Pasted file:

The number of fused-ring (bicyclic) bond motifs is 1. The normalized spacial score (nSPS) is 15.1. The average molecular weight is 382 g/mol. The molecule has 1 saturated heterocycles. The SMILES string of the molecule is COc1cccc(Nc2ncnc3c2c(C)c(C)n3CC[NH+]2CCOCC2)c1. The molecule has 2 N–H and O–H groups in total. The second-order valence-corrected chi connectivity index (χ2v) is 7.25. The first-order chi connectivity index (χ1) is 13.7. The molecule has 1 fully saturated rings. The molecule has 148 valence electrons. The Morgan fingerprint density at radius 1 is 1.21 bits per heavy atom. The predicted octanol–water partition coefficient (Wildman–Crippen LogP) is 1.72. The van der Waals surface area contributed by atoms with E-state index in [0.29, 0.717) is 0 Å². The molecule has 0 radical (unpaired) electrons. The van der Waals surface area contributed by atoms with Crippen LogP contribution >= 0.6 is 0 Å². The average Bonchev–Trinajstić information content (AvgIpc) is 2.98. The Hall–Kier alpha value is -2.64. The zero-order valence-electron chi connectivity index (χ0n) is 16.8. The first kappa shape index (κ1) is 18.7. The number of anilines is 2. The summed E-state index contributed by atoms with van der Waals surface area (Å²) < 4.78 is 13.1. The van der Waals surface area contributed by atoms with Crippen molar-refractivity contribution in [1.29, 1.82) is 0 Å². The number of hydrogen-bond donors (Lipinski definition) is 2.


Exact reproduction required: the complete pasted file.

The number of fused-ring (bicyclic) bond motifs is 1. The normalized spacial score (nSPS) is 15.1. The average molecular weight is 382 g/mol. The molecule has 1 saturated heterocycles. The SMILES string of the molecule is COc1cccc(Nc2ncnc3c2c(C)c(C)n3CC[NH+]2CCOCC2)c1. The molecule has 2 N–H and O–H groups in total. The second-order valence-corrected chi connectivity index (χ2v) is 7.25. The first-order chi connectivity index (χ1) is 13.7. The molecule has 1 fully saturated rings. The molecule has 148 valence electrons. The Morgan fingerprint density at radius 1 is 1.21 bits per heavy atom. The predicted octanol–water partition coefficient (Wildman–Crippen LogP) is 1.72. The van der Waals surface area contributed by atoms with E-state index in [0.29, 0.717) is 0 Å². The molecule has 0 radical (unpaired) electrons. The van der Waals surface area contributed by atoms with Crippen LogP contribution >= 0.6 is 0 Å². The average Bonchev–Trinajstić information content (AvgIpc) is 2.98. The Hall–Kier alpha value is -2.64. The zero-order valence-electron chi connectivity index (χ0n) is 16.8. The first kappa shape index (κ1) is 18.7. The number of anilines is 2. The summed E-state index contributed by atoms with van der Waals surface area (Å²) < 4.78 is 13.1. The van der Waals surface area contributed by atoms with Crippen molar-refractivity contribution in [1.29, 1.82) is 0 Å². The number of hydrogen-bond donors (Lipinski definition) is 2.